Decades have passed since a bride came there, from Berat, and yet, she has not acquired the features of that southern area, which are immediately evident. She is one of those wise old women who you have to ask a few questions to get the answer to one. Only when the conversation flows through memories and they bring each other, her portrait is contoured and leaves exactly the taste of the first impression; of a woman always speechless, in her work, even though work, it was exactly; to serve the husband’s cousin, his wife, with grace and romance.
Ms. Zare, when did you come to this house as a bride?
If I remember correctly, it must have been the year ’47, when I got married in Gjirokastër and I came to live here, in the same place, that you came and found me today.
Has the house been the same, or have changes been made since then?
Necessary changes have been made, which takes time, but this was the same in the structure.
You are practically in the same yard, with the former house of Enver Hoxha. What relationship did your family have with him?
There was a house, because they were a tribe. Even those of us who live here have the same last name, Hoxha. My husband had a cousin, just like the other residents, who are left from the families of that time, who continue to live here.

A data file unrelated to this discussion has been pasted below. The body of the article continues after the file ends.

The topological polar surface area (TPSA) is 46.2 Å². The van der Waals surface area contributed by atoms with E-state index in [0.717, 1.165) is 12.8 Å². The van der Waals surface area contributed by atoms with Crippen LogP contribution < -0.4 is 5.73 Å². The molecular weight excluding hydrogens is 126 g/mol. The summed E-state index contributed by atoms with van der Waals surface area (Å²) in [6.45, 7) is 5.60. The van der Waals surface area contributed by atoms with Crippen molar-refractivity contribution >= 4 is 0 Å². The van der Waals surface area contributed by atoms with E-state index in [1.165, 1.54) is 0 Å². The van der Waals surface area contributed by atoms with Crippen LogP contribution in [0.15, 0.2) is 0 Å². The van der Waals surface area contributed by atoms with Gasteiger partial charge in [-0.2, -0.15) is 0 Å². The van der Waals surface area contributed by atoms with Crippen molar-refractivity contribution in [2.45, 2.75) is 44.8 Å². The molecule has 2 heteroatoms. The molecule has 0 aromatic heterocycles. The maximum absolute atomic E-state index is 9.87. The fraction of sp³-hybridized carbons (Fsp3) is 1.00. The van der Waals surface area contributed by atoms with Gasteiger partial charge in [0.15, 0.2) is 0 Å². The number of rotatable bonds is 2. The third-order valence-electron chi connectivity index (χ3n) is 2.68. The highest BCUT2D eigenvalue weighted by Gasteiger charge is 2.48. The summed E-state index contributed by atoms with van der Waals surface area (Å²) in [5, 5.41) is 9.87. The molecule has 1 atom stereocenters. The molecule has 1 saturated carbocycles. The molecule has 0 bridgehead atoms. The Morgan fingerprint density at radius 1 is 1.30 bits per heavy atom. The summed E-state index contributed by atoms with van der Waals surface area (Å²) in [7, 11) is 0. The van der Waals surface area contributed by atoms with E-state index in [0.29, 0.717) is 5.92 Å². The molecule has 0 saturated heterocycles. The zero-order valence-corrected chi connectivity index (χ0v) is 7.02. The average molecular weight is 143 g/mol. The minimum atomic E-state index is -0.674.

If you came in 1947, the house that is shadowing you in the yard today should not have been like this, because it was burned. How did you find it?
Yes, it is true, when I first came here, his house was in ruins, all burnt and in disrepair.
What was the history of the burning, because some say it was due to the carelessness of Anna, others from the housekeeper…?!
The first story is, as they said then, because it was burned down years ago, that I came here, since ’24, as far as I know. They said that it happened due to the carelessness of the house cleaner, who had forgotten the magic and the wood, where she was washing the clothes near the fire, and from that it caught fire. The people of the house were there and they barely left the house at night, after midnight.
And what did you do, where did you work?